However, under the new RMC, the investigation previously required to be conducted by the BIR after the filing of the PTU application has been replaced with the submission of a Sworn Statement declaring the books, invoices/receipts and other accounting records to be used, together with the serial numbers of principal and supplementary invoices/receipts. The PTU applicant must also state in the Sworn Statement a commitment to permanently bind loose-leaf forms within 15 days after the end of each taxable year or upon termination of its use.
What about those corporations with registered branches? RMC 68-2017 states that the duly approved PTU issued to the taxpayer’s Head Office shall also cover all identified registered branches and shall be valid in their respective RDOs at the time of the issuance of the PTU. A certified true copy of the PTU must be furnished to each branch authorized to use the approved loose-leaf records. The PTU shall be updated in case additional branches are set up subsequent to the issuance of the permit.
It may be noted that under Revenue Regulations 7-2012 (i.e. the amended regulations on primary registration, updates and cancellation), the RDO is mandated to process and issue simultaneously the Certificate of Registration (COR), and Authority to Print (ATP), as well as to register the books of account of taxpayers immediately after registration and upon submission of complete required documents within the time prescribed by the BIR Citizen’s Charter. The BIR must ensure that the COR, ATP and books of account are issued and registered, respectively, upon commencement of the taxpayer’s business.
The simultaneous business registration process was reiterated by the BIR in RMC 43-2016 which provides that the application for ATP, registration of manual books and issuance of the COR can be simultaneously done in one day or eight working hours in line with the government’s aim to ease doing business in the Philippines.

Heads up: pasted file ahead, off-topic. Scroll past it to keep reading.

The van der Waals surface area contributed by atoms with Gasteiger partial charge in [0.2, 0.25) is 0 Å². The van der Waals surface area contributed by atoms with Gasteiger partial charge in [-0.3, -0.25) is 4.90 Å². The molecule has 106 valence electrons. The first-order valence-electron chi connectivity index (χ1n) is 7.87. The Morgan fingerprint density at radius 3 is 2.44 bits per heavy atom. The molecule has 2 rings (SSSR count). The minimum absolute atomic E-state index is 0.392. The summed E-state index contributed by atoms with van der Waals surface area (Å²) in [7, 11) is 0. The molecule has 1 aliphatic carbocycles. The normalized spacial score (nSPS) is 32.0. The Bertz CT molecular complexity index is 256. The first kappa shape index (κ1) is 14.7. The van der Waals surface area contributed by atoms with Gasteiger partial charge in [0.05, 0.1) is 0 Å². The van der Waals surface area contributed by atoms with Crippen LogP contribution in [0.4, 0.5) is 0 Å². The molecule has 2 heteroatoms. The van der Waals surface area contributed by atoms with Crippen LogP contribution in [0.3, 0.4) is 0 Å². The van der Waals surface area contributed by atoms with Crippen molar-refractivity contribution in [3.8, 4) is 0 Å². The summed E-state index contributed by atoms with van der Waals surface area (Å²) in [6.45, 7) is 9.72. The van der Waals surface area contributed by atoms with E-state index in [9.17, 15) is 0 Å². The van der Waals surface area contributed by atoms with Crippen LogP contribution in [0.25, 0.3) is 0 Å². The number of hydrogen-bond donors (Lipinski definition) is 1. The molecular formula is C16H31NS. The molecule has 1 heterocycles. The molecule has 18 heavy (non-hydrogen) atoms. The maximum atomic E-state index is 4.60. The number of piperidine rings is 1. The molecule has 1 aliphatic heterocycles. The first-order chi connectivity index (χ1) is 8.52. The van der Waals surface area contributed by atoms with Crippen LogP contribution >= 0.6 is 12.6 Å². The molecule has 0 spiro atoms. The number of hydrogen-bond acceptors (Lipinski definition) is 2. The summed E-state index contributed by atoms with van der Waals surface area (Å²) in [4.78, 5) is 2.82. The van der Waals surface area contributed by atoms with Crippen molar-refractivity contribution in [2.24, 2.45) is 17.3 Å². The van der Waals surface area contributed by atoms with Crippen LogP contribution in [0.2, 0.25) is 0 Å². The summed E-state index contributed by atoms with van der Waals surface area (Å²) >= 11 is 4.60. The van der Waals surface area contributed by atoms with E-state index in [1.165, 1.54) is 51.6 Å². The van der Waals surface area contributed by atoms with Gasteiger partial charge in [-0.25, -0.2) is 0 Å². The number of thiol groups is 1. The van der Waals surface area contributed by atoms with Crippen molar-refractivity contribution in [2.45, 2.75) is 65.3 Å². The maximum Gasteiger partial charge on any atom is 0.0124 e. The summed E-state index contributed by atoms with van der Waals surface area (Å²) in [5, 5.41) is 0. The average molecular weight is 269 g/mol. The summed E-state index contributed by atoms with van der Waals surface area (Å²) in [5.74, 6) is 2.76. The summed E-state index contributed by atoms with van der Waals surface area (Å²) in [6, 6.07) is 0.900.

RMC 68-2017 is yet another positive step towards easing business in the Philippines. It is good that the BIR is coming up with simpler rules for those who wish to comply. After all, taxation is coercive in nature and taxpayers have the onerous duty to contribute to the national coffers for public expenditures. The least that the state can do is to use taxpayers’ money efficiently so that the greatest benefit is gained by the people and to collect taxes with optimum ease on the paying public. Taxpayers are the clients of the BIR, and every customer deserves to be treated like a king.
The views or opinions expressed in this article are solely those of the author and do not necessarily represent those of Isla Lipana & Co. The content is for general information purposes only, and should not be used as a substitute for specific advice.
Elizabeth K. Adaoag-Belarmino is a Senior Consultant at the Tax Services Department of Isla Lipana & Co., the Philippine member firm of the PwC network.